I HAD THE AISLE SEAT on a flight from Barcelona to Brussels when the gentleman in the middle tapped me on the arm and told me that he needed to grab something from the overhead compartment. I nodded, the way you do when you’re on a two-and-a-half-hour flight and you’ve read every article in the magazine except the Bill Murray interview.
It was an hour into the flight. The plane was quiet. I unlatched the metal buckle on my lap and stood in the aisle. He opened the compartment, and exhaled under the weight of his brown suitcase. He scissor-stepped past my seat and, falling into his seatback, slid down with the suitcase on his lap. It was, I thought, pretty big for a carry-on.
He was having trouble finding whatever it was he was looking for. I had that problem too when I used to take Xanax before flights. It’s supposed to mellow you out, but I could never relax. I always felt like I was losing stuff — a pen or phone or passport, whatever — which is not a good feeling to have when you’re traveling. I’d get it in my head that, yep, it’s really gone this time.
And then I’d lose it. I’d pull my bag from the overhead compartment, removing underwear and toiletries, feeling around the bottom of the bag and wiping cold sweat from my forehead with a sock. Usually, it was around this point that I forgot what I was searching for. Then I’d pine for some other item. I once spent an entire flight looking for a pack of gum. I later found it in my front pocket. But still.
I was standing in the aisle. The man was still searching through his suitcase, so I reached up to close the overhead compartment. I brought it down once, twice, three times, but it wouldn’t stay closed. I swept the opening for obstructions, and, using both hands, slammed the door down four more times.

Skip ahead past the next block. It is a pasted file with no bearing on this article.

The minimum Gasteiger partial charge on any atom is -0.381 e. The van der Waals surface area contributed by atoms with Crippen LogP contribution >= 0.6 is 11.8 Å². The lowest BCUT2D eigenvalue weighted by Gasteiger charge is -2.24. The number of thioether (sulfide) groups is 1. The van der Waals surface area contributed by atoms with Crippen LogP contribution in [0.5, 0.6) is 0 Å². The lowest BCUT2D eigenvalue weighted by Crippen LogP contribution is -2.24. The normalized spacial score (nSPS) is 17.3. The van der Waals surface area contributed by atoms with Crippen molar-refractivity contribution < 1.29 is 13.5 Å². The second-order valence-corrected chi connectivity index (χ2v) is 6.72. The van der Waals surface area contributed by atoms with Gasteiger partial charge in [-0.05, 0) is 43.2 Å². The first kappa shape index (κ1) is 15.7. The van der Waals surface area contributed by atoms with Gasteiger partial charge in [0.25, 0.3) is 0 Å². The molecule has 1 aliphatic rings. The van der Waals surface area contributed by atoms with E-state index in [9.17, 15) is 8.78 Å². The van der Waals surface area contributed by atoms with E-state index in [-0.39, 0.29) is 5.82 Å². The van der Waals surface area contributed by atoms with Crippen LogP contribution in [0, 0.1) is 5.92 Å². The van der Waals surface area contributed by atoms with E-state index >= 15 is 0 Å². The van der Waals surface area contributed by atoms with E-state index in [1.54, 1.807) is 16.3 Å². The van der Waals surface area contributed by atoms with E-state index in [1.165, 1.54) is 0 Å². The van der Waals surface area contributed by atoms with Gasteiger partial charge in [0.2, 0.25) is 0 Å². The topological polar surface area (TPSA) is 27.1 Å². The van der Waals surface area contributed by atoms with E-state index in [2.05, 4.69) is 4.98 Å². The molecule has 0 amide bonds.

Then I let go. The luggage inside the overhead compartment was exposed like panties beneath the hiked up skirt of the door. The overhead compartment seemed to say, “I’ve been all over the world. Here, there, you name it. People don’t care about me. They just cram their stuff in and pull it out. You don’t appreciate me. That’s why the door’s open. Now you’re going to see what it’s like.”
“Screw you,” I said to the overhead compartment. I started slamming the door. WHACK! WHACK! WHACK! WHACK! The passengers watched like an audience. The man in the middle seat was watching more like a director. Because he was the one who had opened it, technically he still had ownership of the overhead compartment. I was only doing him a favor by trying to close it, and, as everyone knows, a favor can be abandoned once it becomes too tedious or complicated or embarrassing to continue carrying out. That was the rule when I was five, and it’s still the rule now.
I leaned over and whispered, “I think you broke it.”
Apparently, the favor rule applies in Spain. He pawned that brown suitcase off on his wife and picked up right where I left off. WHACK! WHACK! WHACK! WHACK! The sound was repetitive, like dribbling a basketball made of plastic and metal. At the sake of looking foolish, or, heaven forbid, wimpy, I was glad it didn’t close on the first or second try. But this was like a bad joke.
Knock, knock. Who’s there?
The man studied the handle and slammed it down a few more times. He sat down. Then I sat down. The door stayed up.
“I’ve never seen that happen before,” I said.
“Neither have I,” he said. “I’ll call the stewardess.”
He hit the call button, which made a pleasant ding throughout the plane.
“See,” he said, “it’s better to be me than to be you right now.” He was talking about the seats, but I couldn’t help but wonder what it might be like to be a Spaniard in July. “In case of turbulence,” he continued, “the luggage will fall onto you.”
“It could. I guess you could say I live dangerously.”
“Ha! Ha!” he said. “You’re living on the edge.”
The flight attendant who came over had her hair pulled back in a no-nonsense bun like the headmistress of the sky. When he told her, you could tell by her expression that she was expecting more. She said nothing, merely reached up and closed the door like it was an old silver locket given to her by her grandmother.
“Anything else?” she said, raising one sharp eyebrow.
“No,” he said.
I waited until she returned to her station. “That woman made us look foolish.”
“Yes,” he said, still looking up at the overhead compartment. “Yes, she did.”
I closed my eyes. I don’t know if the man ever found what he was searching for, but he straddled that big brown suitcase all the way to Brussels.